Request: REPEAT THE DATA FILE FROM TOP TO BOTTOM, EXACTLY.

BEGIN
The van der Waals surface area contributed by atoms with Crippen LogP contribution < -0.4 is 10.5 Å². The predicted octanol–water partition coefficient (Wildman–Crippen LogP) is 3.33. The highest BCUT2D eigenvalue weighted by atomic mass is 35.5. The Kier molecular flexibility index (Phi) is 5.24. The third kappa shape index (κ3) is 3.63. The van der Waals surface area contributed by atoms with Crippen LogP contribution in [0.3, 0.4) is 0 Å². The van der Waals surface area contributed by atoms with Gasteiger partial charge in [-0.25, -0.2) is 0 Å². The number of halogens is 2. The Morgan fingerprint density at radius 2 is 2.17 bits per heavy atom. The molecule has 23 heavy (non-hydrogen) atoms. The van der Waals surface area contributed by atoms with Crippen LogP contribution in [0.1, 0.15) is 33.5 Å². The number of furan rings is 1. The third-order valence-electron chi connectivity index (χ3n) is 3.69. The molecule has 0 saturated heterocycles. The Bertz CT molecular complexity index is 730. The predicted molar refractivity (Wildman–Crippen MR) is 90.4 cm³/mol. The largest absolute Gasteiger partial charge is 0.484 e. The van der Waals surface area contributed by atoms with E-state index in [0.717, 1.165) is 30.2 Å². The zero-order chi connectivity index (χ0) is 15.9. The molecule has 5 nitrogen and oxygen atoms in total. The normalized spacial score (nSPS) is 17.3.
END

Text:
The van der Waals surface area contributed by atoms with Crippen LogP contribution < -0.4 is 10.5 Å². The predicted octanol–water partition coefficient (Wildman–Crippen LogP) is 3.33. The highest BCUT2D eigenvalue weighted by atomic mass is 35.5. The Kier molecular flexibility index (Phi) is 5.24. The third kappa shape index (κ3) is 3.63. The van der Waals surface area contributed by atoms with Crippen LogP contribution in [0.3, 0.4) is 0 Å². The van der Waals surface area contributed by atoms with Gasteiger partial charge in [-0.25, -0.2) is 0 Å². The number of halogens is 2. The Morgan fingerprint density at radius 2 is 2.17 bits per heavy atom. The molecule has 23 heavy (non-hydrogen) atoms. The van der Waals surface area contributed by atoms with Crippen LogP contribution in [0.1, 0.15) is 33.5 Å². The number of furan rings is 1. The third-order valence-electron chi connectivity index (χ3n) is 3.69. The molecule has 0 saturated heterocycles. The Bertz CT molecular complexity index is 730. The predicted molar refractivity (Wildman–Crippen MR) is 90.4 cm³/mol. The largest absolute Gasteiger partial charge is 0.484 e. The van der Waals surface area contributed by atoms with E-state index in [0.717, 1.165) is 30.2 Å². The zero-order chi connectivity index (χ0) is 15.9. The molecule has 5 nitrogen and oxygen atoms in total. The normalized spacial score (nSPS) is 17.3.